adapting the fluctuating workweek method to the misclassification context. 4 Instead, the
In addition, the Fourth Circuit and the Seventh Circuit have approved the use of an overtime
premium equal to one-half the regular rate of pay in a misclassification case. See Desmond v. PNGI
Charles Town Gaming, LLC, 630 F.3d 351, 357 (4th Cir. 2011) (basing its decision on Missel); UrnikisNegro v. Am. Family Prop. Servs., 616 F.3d 665, 681 (7th Cir. 2010) (finding that section 778.114 does
not apply in misclassification cases, but applying an overtime premium of one-half the regular rate of pay
based on Missel).
The only Court of Appeals case to thoroughly analyze the use of the fluctuating workweek
Tenth Circuit and the First Circuit base their finding on another case, Bailey v. County of
Georgetown, wherein the Fourth Circuit held that section 778.114 does not require that
the employee understand the manner in which overtime pay is calculated in order to
apply the fluctuating workweek method. See Bailey v. Cnty. of Georgetown, 94 F.3d
152, 156 (4th Cir. 1996). The plaintiffs in Bailey, however, were contesting the rate of
overtime they were receiving, not whether they were entitled to overtime at all. See id.
at 153–54 (describing the facts of the case). Consequently, Bailey is easily
distinguishable from the case at hand. Also failing to address the applicability of the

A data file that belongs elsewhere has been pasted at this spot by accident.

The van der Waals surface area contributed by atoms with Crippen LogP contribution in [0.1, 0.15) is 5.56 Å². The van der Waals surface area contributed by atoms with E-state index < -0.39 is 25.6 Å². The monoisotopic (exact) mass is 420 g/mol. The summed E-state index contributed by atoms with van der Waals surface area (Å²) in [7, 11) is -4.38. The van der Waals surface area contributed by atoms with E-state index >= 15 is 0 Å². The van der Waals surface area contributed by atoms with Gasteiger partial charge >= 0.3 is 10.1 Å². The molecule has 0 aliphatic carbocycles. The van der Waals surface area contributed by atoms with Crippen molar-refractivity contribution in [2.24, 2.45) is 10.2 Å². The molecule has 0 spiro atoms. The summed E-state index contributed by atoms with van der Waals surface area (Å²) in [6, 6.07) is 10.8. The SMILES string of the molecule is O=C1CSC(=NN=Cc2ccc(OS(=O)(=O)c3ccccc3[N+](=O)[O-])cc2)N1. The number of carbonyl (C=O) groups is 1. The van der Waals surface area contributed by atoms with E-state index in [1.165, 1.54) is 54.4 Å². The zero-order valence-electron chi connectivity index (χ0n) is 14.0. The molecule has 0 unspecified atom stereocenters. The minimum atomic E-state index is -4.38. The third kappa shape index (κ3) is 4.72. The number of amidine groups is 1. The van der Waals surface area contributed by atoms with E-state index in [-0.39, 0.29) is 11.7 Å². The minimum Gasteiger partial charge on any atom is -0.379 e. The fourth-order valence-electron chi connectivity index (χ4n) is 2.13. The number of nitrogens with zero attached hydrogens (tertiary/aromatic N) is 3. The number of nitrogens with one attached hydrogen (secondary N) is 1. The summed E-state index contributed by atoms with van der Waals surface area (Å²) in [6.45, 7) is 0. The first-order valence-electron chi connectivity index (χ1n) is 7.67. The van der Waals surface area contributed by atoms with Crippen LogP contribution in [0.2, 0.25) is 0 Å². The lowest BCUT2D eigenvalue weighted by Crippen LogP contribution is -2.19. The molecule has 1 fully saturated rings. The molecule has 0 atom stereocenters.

fluctuating workweek method to misclassification cases, Blackmon provides only a
cursory explanation of computing overtime according to section 778.114. Blackmon,
835 F.2d at 1138–39.
In contrast, several district courts have held that applying the fluctuating
workweek method to a misclassification violates the plain language of section 778.114.
Generally, these courts hold that the language of section 778.114 requires both “(1) a
clear mutual understanding that a fixed salary will be paid for fluctuating hours, apart
from overtime premiums; and (2) the contemporaneous payment of overtime
premiums.” See Russell v. Wells Fargo & Co., 672 F.Supp.2d 1008, 1013 (N.D.Cal.
2009) (emphasis in original); Ayers v. SGS Control Servs., Inc., 2007 U.S. Dist. LEXIS
19634 at *40–42 (S.D.N.Y. Feb. 27, 2007); Rainey v. Am. Forest & Paper Assoc., Inc.,
26 F.2d 82, 100–02 (D.D.C. 1998) (finding that as a matter of law, the employer cannot
method in a misclassification context holds that section 778.114 is not applicable. In Urnikis-Negro, the
Seventh Circuit declines to apply section 778.114 in a misclassification case because the rule is forward
looking and not a remedial measure, and requires both a clear, mutual understanding between employer
and employee and contemporaneous (not after the fact) payment of an overtime premium. See UrnikisNegro, 616 F.3d at 677–79.
prove a clear mutual understanding or contemporaneous payment of overtime
premiums in a misclassification case); see also Urnikis-Negro, 616 F.3d at 678